I’m in a south Florida state of mind today. I’m craving some of that sunny warm weather up here in chilly New England, but more importantly, today is a Republican primary day down there. Although I’m as curious as the next person to see who will come out on top, there’s something deeper going on that intrigues me, and it has to do with my sister and brother Latinos. True, they comprise an influential voting bloc, but I think the Latinos in this country have done something even more profound—they’ve pierced the American consciousness like no other ethnic group that’s come to this country. Latinos have brought a bilingualism that doesn’t melt into the muddying swirl of the proverbial melting pot, but bubbles to the top. It’s a bilingualism that is uniquely American.
We must be able to assure new Americans the opportunity to succeed and contribute their talents. And when they come, as surely they will, we must welcome them, no matter whether they speak Spanish or Creole or Portuguese. When we hear foreign languages in the streets of America that is a validation of the Republican vision to create a place where people want to come and make their lives. Hispanics here speak or are learning English — not French, Chinese or Hindi. There is a lesson in that, and Republicans should be the ones to champion it.
Over a decade ago, when Anna was six-years old, we stayed in a hotel in Fort Lauderdale where the housekeeper left an envelope with a note thanking us in advance for a tip. Please for tip, I try for good, she wrote in a barely legible scrawl. I showed this to my young daughter who went wide-eyed as she deciphered the words. “A grown up wrote that?” she asked.
I showed her that note to her to develop empathy. I showed her that note so that she’d never forget that America is a place where immigrants strive for a better life, and in doing so they grace our streets with their languages and their customs.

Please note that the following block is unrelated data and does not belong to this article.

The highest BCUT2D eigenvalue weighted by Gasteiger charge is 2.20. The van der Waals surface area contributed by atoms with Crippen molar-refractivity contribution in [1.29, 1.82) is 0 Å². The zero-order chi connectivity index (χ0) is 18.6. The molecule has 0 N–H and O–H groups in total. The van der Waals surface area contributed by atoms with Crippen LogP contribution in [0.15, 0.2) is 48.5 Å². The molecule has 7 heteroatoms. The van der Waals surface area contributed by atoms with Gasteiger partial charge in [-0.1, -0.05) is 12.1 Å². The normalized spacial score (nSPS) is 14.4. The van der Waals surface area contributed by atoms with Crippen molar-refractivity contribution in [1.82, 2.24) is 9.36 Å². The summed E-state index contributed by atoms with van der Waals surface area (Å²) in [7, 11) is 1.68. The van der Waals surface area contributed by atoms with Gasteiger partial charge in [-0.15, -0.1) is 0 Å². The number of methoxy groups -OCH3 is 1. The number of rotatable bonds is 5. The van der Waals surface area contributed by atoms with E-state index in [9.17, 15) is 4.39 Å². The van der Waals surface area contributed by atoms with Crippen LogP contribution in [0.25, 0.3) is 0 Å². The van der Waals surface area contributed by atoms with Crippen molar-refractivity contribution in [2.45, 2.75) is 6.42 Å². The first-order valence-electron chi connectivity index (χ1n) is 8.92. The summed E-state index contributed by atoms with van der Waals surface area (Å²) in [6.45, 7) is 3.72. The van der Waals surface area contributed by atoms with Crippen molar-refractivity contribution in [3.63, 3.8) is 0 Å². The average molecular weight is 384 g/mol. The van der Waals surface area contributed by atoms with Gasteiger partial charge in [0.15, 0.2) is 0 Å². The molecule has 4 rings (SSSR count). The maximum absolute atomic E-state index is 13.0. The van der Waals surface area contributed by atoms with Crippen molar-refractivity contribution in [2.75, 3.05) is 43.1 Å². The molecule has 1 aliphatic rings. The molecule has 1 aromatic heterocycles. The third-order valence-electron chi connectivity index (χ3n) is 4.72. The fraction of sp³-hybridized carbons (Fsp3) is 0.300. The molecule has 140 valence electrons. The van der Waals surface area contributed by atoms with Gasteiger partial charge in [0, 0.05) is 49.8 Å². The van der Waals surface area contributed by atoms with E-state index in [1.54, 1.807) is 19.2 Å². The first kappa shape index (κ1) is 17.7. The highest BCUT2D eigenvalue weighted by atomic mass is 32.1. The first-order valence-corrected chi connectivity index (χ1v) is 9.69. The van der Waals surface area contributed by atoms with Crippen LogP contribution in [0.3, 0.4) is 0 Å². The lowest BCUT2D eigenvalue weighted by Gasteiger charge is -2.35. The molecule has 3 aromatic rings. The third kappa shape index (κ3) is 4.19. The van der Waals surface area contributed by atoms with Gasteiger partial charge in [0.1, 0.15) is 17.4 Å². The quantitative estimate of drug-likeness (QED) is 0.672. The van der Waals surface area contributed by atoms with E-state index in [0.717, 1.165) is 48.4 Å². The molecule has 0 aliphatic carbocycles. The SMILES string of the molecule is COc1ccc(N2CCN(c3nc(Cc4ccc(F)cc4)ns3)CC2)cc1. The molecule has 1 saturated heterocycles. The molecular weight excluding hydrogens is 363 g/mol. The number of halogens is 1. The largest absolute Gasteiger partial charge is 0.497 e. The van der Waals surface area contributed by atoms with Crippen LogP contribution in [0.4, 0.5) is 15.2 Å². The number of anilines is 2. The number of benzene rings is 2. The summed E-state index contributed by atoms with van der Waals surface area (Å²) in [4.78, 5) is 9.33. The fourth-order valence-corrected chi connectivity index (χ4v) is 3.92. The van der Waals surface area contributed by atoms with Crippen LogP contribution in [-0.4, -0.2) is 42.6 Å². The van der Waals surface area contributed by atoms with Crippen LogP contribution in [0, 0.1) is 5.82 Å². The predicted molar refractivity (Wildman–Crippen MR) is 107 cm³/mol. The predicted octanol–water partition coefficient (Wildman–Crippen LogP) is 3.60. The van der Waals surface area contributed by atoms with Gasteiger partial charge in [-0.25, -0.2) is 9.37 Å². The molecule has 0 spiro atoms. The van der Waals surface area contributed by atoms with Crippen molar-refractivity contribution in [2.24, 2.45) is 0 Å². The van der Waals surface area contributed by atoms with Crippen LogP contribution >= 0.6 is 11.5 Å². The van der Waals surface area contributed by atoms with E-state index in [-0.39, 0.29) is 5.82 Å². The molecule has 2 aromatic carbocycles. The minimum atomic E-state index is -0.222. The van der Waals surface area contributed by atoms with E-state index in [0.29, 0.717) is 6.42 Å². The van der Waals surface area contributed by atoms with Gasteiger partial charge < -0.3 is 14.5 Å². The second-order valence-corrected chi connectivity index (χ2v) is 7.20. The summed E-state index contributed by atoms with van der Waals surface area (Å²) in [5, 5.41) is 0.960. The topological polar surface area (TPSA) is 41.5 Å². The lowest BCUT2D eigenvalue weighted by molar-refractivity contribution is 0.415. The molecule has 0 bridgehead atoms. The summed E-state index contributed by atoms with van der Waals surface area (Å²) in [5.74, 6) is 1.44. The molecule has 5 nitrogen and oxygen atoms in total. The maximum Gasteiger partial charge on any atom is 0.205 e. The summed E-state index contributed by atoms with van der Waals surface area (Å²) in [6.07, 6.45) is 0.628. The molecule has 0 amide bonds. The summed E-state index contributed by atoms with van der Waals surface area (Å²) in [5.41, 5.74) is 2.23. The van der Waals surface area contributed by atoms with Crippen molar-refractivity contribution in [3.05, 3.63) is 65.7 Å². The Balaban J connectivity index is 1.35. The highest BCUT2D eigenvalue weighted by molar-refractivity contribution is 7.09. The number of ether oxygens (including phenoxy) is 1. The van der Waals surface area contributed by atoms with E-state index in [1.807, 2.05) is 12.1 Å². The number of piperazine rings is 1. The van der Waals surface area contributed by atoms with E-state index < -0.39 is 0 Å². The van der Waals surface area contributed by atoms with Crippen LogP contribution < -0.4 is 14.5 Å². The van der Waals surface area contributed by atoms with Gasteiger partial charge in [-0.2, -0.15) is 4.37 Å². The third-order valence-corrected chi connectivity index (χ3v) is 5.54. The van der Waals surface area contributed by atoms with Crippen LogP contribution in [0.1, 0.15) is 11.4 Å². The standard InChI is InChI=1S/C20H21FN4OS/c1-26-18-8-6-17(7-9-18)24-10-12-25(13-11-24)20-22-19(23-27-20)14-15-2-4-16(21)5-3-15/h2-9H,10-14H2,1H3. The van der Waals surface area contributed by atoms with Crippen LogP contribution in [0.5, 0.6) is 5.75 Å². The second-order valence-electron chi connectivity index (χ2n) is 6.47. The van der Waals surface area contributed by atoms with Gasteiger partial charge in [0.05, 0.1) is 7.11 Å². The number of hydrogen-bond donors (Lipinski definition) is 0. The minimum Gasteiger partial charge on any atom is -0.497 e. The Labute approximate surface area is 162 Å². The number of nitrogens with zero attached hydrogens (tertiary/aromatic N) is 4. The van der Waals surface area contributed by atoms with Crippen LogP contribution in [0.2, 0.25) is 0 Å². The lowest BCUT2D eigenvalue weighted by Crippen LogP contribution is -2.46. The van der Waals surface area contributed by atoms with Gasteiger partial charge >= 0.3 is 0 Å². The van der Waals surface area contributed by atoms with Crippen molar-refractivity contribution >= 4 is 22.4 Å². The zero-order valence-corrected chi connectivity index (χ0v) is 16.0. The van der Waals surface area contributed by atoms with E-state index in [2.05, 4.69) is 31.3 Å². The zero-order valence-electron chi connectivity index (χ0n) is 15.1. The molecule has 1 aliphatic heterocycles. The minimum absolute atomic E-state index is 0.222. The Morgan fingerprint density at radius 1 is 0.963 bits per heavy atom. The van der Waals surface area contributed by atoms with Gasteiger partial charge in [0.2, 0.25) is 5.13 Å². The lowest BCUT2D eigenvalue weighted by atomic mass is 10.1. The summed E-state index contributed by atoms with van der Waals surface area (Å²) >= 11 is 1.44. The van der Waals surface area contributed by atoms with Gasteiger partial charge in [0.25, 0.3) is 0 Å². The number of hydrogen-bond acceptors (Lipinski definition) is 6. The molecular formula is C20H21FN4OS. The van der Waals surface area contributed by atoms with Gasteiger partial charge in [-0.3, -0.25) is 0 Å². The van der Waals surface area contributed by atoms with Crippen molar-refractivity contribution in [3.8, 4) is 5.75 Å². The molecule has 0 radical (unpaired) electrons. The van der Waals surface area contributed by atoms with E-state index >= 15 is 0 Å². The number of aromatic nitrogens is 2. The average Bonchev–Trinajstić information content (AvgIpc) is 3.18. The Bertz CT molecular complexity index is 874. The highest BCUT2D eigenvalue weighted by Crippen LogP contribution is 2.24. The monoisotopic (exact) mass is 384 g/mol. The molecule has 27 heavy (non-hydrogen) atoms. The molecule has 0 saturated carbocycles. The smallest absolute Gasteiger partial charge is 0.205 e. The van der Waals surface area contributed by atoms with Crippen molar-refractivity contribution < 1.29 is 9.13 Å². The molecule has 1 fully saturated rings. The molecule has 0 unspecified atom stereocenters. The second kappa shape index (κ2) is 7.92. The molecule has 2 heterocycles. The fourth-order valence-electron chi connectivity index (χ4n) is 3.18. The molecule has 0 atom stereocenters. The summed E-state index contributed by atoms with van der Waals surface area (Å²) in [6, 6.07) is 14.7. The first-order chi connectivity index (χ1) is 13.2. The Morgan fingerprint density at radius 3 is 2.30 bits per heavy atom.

Governor Bush’s vision is not just a Republican one. And I’d like to think that he also believes in the housekeeper and her intentions of, I try for good.
In that spirit I offer a few caveats that I wrote to my children a couple of years ago when the war against immigrants, Latinos in particular, raged in Arizona.
Take note of this verse from the Torah: “You shall have one standard for stranger and citizen alike: for I, ADONAI, am your God” (Lev. 24:17-22). Your Cuban refugee relatives wouldn’t have passed muster in Arizona. They didn’t have papers when they came to this country 50 years ago. Your Israelite ancestors and your brothers and sisters in the Holocaust were paperless too.
People are neither illegal nor alien. And while I’m on the subject, they’re not illegitimate either.
It’s not a crime to be poor. It’s a crime to marginalize the poor.
Learn Spanish. It’s part of your heritage and it’s practical. Given that there are 20 countries to our south where Spanish is the national language. Feel anew the old commandment to Love Your Neighbor as Yourself
Revel in deep, meaningful translation as a way to engage with others. If you don’t believe me then turn to God, who happily listens to the Sh’ma, Judaism’s central tenet, in 70 languages. God is an equal-opportunity linguist.